UNFPA, the United Nations Population Fund’s Arab States Regional Office (ASRO) and ’s regional office for the Middle East and North Africa (MENA) are in the process of identifying and documenting the impact of their programmes that target adolescent girls and that have successfully resulted in delaying child, early and forced marriage (CEFM), preventing teenage pregnancies and combating female genital mutilation (FGM) in Egypt, Jordan, Lebanon, the Occupied Palestinian Territories, Iraq, Sudan, and Morocco. UNFPA and therefore invite governments, agencies, international, national and community-based organizations to participate in this regional compilation of good practices by providing best approaches and interest stories that showcase the effects of their programming on girls. This research will help inform UNFPA and on the type of programmes that has yielded concrete and measurable results, with the aim of replicating them in other in similar contexts. Throughout this exercise, UNFPA and CARE are particularly interesting in highlighting the role of local and community-based NGOs as an interface between governments and the communities, and encourage them to share their stories.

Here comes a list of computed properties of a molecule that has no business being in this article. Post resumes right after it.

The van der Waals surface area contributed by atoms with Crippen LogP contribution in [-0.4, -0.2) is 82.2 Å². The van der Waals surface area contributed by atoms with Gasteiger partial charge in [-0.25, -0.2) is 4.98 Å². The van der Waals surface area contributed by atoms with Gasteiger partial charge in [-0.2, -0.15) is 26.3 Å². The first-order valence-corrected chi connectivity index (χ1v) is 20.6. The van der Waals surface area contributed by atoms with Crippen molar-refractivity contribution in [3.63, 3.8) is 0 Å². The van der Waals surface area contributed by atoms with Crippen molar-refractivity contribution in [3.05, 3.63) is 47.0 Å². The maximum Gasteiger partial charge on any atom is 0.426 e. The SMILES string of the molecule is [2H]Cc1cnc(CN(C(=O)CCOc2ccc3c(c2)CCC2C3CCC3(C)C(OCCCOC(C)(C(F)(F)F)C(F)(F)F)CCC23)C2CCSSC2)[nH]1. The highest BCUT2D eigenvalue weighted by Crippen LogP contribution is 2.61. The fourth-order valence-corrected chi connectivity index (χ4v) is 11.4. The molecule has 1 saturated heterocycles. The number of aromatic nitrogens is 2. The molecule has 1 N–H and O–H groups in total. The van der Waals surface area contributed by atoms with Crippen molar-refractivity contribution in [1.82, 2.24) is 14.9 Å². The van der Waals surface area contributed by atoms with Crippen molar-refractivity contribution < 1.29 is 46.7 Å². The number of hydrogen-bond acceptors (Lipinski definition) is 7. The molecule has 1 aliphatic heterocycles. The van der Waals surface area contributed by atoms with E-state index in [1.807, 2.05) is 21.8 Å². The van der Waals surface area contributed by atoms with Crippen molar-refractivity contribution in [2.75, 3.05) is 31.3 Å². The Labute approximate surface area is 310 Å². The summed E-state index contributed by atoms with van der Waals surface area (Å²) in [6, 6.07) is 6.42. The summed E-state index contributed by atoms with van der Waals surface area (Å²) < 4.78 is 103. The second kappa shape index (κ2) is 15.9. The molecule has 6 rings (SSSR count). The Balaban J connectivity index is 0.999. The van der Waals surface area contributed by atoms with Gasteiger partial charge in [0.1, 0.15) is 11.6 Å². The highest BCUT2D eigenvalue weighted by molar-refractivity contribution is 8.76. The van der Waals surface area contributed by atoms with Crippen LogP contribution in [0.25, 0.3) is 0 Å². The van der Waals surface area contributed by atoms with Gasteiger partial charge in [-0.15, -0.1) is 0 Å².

Good practice should be shared according to the attached application form and supporting guidelines.

Interest Story should be in the form of feature stories, focusing on the individual whose life has changed as a result of International and national NGOs, UN agencies, CBOs, organizations, UNFPA and/or ’s programmes, and should be 600-800 words long. We highly recommend including a professional photography of the subject, while respecting her privacy (more details to follow), or, when relevant, a photography of a relevant activity that your organization has sponsored as part of the programme. Please note that submissions can be in or Arabic.

A joint UNFPA- technical committee will review all submissions and select the most relevant ones to be part of a regional report that both agencies will widely promote as a reference on successful programming targeting girls. UNFPA might consider the selected practices for support and scale up through near-future partnerships with the implementing agencies.   

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